There are two reasons why a person loses their job:

  1. The company goes out of business.
  2. The person stops adding value (or takes value away by performing poorly)

To prevent yourself from being unprepared for that possible bad day, I’d like to suggest the following steps to better plan for that day.

  1. Perform! You have full control over this one.  Each day, come to work with the mindset of doing your job the best that you can and when you’re done, look for something else to do.  Play until the whistle!
  1. Keep Your Eye on the Industry. Companies rarely fold without warning.  Spend some time each day reading the news and watching business reports.  If you see what your company produces is fading from popularity, start making plans to change industries or companies.
  1. Keep Your Skills Sharp. You may not like the new technology or don’t feel like learning it, but sooner or later that technology will become the standard.  If you aren’t willing to develop yourself and adapt, you may find yourself on the wrong end of a pink slip.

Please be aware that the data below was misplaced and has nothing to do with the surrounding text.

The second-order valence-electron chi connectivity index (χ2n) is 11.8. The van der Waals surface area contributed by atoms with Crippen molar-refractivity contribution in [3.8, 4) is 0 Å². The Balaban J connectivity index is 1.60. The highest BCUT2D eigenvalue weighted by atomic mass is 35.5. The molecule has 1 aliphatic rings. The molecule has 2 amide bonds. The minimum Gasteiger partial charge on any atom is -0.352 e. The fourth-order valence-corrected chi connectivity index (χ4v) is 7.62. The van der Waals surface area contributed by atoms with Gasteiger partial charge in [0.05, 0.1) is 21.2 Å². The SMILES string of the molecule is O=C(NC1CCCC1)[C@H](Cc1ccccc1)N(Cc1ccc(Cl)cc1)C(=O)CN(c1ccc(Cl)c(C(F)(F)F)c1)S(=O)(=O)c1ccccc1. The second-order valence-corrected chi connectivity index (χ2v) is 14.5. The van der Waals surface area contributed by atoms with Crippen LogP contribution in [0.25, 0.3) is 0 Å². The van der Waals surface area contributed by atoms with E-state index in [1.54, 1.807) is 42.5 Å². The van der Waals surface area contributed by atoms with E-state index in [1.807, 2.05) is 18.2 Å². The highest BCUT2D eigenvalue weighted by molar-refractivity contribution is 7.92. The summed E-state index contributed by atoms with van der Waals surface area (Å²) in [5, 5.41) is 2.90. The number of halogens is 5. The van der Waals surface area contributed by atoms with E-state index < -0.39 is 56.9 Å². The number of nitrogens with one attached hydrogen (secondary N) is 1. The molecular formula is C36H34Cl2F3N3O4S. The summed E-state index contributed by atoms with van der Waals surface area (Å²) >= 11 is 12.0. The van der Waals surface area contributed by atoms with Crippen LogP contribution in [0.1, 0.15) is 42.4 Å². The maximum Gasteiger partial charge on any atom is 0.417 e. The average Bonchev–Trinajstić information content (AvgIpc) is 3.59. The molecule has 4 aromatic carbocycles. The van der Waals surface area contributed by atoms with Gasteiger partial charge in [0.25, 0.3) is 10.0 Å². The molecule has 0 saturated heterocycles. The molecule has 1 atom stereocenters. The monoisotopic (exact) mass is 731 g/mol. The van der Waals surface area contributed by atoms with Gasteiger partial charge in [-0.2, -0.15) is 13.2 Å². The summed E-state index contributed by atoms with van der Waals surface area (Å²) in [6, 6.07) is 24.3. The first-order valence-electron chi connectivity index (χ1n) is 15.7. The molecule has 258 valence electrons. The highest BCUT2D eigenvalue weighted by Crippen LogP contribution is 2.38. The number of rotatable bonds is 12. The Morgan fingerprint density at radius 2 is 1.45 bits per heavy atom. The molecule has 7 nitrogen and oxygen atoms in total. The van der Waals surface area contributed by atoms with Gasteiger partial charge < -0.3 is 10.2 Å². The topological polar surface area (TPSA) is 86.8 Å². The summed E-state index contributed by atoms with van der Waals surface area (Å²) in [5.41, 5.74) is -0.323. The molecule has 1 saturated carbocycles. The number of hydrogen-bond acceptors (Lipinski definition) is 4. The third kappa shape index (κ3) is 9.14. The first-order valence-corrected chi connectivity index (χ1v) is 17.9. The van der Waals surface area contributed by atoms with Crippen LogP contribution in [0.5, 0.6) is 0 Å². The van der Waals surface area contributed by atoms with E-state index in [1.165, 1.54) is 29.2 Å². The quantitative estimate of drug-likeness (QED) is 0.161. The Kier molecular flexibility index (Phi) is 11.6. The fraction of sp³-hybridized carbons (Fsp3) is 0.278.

1. Keep Your Resume Updated. Keep it current with the latest trends in resumes.  I often hear that a person is writing their first resume in 10 years, and that resume shows it!  Trends change in the HR world.  Be sure you’re changing your resume and approach too.
  1. Build and Nurture Your Network. It’s always better to work your contacts when you don’t need them so you’ll feel less obligated and guilty when you DO need them.  Start growing that network today!

If you follow these steps, you’ll never be blindsided with that pink slip.  Hopefully you’ll have seen it coming from a distance and proactively transitioned to a new role.  Take ownership of your career development and you won’t be the victim when a company seeks to reduce its headcount.

The Problem Is…